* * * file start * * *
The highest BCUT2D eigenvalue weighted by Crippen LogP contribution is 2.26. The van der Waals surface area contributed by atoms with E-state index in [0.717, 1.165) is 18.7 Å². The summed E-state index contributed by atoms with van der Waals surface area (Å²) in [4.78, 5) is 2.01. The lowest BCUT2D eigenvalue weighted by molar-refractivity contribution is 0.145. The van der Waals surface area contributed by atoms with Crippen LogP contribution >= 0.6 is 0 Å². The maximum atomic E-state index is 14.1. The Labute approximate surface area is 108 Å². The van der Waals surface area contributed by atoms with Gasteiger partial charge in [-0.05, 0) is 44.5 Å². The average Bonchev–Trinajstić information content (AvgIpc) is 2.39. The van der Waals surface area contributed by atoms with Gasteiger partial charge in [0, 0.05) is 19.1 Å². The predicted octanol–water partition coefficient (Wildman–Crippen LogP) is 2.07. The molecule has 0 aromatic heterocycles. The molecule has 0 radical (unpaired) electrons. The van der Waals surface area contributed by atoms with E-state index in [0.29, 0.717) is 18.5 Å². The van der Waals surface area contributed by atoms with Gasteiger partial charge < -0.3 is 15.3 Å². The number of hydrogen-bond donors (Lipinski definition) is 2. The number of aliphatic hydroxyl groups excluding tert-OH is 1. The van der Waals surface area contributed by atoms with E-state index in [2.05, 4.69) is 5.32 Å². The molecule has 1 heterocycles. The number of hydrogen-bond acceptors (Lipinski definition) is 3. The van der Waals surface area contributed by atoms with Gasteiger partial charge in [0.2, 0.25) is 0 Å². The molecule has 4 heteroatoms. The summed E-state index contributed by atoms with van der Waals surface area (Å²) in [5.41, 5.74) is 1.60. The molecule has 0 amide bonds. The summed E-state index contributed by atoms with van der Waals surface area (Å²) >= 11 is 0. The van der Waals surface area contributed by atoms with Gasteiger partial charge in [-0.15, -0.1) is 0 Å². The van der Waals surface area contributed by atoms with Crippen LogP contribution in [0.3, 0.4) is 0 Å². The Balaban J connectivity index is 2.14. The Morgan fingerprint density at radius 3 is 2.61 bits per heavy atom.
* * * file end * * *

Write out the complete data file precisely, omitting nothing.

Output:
The highest BCUT2D eigenvalue weighted by Crippen LogP contribution is 2.26. The van der Waals surface area contributed by atoms with E-state index in [0.717, 1.165) is 18.7 Å². The summed E-state index contributed by atoms with van der Waals surface area (Å²) in [4.78, 5) is 2.01. The lowest BCUT2D eigenvalue weighted by molar-refractivity contribution is 0.145. The van der Waals surface area contributed by atoms with Crippen LogP contribution >= 0.6 is 0 Å². The maximum atomic E-state index is 14.1. The Labute approximate surface area is 108 Å². The van der Waals surface area contributed by atoms with Gasteiger partial charge in [-0.05, 0) is 44.5 Å². The average Bonchev–Trinajstić information content (AvgIpc) is 2.39. The van der Waals surface area contributed by atoms with Gasteiger partial charge in [0, 0.05) is 19.1 Å². The predicted octanol–water partition coefficient (Wildman–Crippen LogP) is 2.07. The molecule has 0 aromatic heterocycles. The molecule has 0 radical (unpaired) electrons. The van der Waals surface area contributed by atoms with E-state index in [0.29, 0.717) is 18.5 Å². The van der Waals surface area contributed by atoms with Gasteiger partial charge < -0.3 is 15.3 Å². The number of hydrogen-bond donors (Lipinski definition) is 2. The number of aliphatic hydroxyl groups excluding tert-OH is 1. The van der Waals surface area contributed by atoms with E-state index in [2.05, 4.69) is 5.32 Å². The molecule has 1 heterocycles. The number of hydrogen-bond acceptors (Lipinski definition) is 3. The van der Waals surface area contributed by atoms with Gasteiger partial charge in [0.2, 0.25) is 0 Å². The molecule has 4 heteroatoms. The summed E-state index contributed by atoms with van der Waals surface area (Å²) in [5.41, 5.74) is 1.60. The molecule has 0 amide bonds. The summed E-state index contributed by atoms with van der Waals surface area (Å²) >= 11 is 0. The van der Waals surface area contributed by atoms with Gasteiger partial charge in [-0.15, -0.1) is 0 Å². The van der Waals surface area contributed by atoms with Crippen LogP contribution in [0.3, 0.4) is 0 Å². The Balaban J connectivity index is 2.14. The Morgan fingerprint density at radius 3 is 2.61 bits per heavy atom.